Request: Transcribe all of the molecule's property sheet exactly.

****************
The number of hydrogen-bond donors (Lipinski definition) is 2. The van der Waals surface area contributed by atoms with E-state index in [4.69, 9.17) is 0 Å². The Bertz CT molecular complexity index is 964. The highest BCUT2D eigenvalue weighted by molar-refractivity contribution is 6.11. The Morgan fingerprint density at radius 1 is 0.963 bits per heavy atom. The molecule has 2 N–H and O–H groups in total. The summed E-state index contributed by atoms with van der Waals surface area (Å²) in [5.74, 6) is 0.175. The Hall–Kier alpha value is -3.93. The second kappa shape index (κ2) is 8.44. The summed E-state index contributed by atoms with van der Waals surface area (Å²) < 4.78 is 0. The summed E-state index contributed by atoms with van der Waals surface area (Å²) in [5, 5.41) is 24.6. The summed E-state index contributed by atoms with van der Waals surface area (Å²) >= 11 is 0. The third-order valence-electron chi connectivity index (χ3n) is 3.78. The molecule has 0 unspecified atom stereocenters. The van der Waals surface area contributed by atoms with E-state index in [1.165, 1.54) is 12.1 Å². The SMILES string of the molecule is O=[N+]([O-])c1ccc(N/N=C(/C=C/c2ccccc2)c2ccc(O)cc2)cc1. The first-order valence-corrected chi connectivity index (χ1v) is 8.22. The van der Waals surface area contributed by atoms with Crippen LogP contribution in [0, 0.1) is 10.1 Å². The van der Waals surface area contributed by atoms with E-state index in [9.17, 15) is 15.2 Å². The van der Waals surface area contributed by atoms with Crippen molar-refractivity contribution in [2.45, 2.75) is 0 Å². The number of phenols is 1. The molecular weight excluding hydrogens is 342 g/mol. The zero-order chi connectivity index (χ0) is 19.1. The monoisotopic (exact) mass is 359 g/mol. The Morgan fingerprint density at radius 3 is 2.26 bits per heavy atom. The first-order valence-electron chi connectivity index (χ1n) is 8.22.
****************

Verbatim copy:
The number of hydrogen-bond donors (Lipinski definition) is 2. The van der Waals surface area contributed by atoms with E-state index in [4.69, 9.17) is 0 Å². The Bertz CT molecular complexity index is 964. The highest BCUT2D eigenvalue weighted by molar-refractivity contribution is 6.11. The Morgan fingerprint density at radius 1 is 0.963 bits per heavy atom. The molecule has 2 N–H and O–H groups in total. The summed E-state index contributed by atoms with van der Waals surface area (Å²) in [5.74, 6) is 0.175. The Hall–Kier alpha value is -3.93. The second kappa shape index (κ2) is 8.44. The summed E-state index contributed by atoms with van der Waals surface area (Å²) < 4.78 is 0. The summed E-state index contributed by atoms with van der Waals surface area (Å²) in [5, 5.41) is 24.6. The summed E-state index contributed by atoms with van der Waals surface area (Å²) >= 11 is 0. The third-order valence-electron chi connectivity index (χ3n) is 3.78. The molecule has 0 unspecified atom stereocenters. The van der Waals surface area contributed by atoms with E-state index in [1.165, 1.54) is 12.1 Å². The SMILES string of the molecule is O=[N+]([O-])c1ccc(N/N=C(/C=C/c2ccccc2)c2ccc(O)cc2)cc1. The first-order valence-corrected chi connectivity index (χ1v) is 8.22. The van der Waals surface area contributed by atoms with Crippen LogP contribution in [0, 0.1) is 10.1 Å². The van der Waals surface area contributed by atoms with E-state index in [9.17, 15) is 15.2 Å². The van der Waals surface area contributed by atoms with Crippen molar-refractivity contribution in [2.45, 2.75) is 0 Å². The number of phenols is 1. The molecular weight excluding hydrogens is 342 g/mol. The zero-order chi connectivity index (χ0) is 19.1. The monoisotopic (exact) mass is 359 g/mol. The Morgan fingerprint density at radius 3 is 2.26 bits per heavy atom. The first-order valence-electron chi connectivity index (χ1n) is 8.22.